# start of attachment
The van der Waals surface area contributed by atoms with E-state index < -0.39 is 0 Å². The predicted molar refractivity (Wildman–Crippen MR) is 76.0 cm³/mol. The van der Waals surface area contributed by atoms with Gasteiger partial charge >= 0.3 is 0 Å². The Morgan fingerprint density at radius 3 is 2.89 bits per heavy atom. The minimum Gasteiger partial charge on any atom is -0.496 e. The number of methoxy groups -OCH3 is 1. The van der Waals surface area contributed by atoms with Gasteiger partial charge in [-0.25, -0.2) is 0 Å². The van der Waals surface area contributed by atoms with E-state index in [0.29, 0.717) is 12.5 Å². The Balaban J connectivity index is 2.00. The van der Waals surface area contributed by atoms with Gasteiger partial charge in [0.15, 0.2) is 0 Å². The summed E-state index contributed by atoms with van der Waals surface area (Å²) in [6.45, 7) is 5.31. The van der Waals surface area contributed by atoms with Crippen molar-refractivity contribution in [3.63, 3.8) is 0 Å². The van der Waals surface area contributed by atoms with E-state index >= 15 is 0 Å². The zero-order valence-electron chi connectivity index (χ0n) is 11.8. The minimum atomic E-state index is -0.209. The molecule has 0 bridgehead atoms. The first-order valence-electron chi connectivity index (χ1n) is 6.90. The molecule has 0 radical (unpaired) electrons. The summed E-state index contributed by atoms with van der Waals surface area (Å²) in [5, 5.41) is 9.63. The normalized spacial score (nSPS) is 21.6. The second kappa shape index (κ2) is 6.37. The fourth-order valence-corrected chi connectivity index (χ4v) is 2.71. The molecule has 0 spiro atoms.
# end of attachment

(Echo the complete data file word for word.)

The van der Waals surface area contributed by atoms with E-state index < -0.39 is 0 Å². The predicted molar refractivity (Wildman–Crippen MR) is 76.0 cm³/mol. The van der Waals surface area contributed by atoms with Gasteiger partial charge >= 0.3 is 0 Å². The Morgan fingerprint density at radius 3 is 2.89 bits per heavy atom. The minimum Gasteiger partial charge on any atom is -0.496 e. The number of methoxy groups -OCH3 is 1. The van der Waals surface area contributed by atoms with Gasteiger partial charge in [-0.25, -0.2) is 0 Å². The van der Waals surface area contributed by atoms with E-state index in [0.29, 0.717) is 12.5 Å². The Balaban J connectivity index is 2.00. The van der Waals surface area contributed by atoms with Gasteiger partial charge in [0.15, 0.2) is 0 Å². The summed E-state index contributed by atoms with van der Waals surface area (Å²) in [6.45, 7) is 5.31. The van der Waals surface area contributed by atoms with Crippen molar-refractivity contribution in [3.63, 3.8) is 0 Å². The van der Waals surface area contributed by atoms with E-state index >= 15 is 0 Å². The zero-order valence-electron chi connectivity index (χ0n) is 11.8. The minimum atomic E-state index is -0.209. The molecule has 0 bridgehead atoms. The first-order valence-electron chi connectivity index (χ1n) is 6.90. The molecule has 0 radical (unpaired) electrons. The summed E-state index contributed by atoms with van der Waals surface area (Å²) in [5, 5.41) is 9.63. The normalized spacial score (nSPS) is 21.6. The second kappa shape index (κ2) is 6.37. The fourth-order valence-corrected chi connectivity index (χ4v) is 2.71. The molecule has 0 spiro atoms.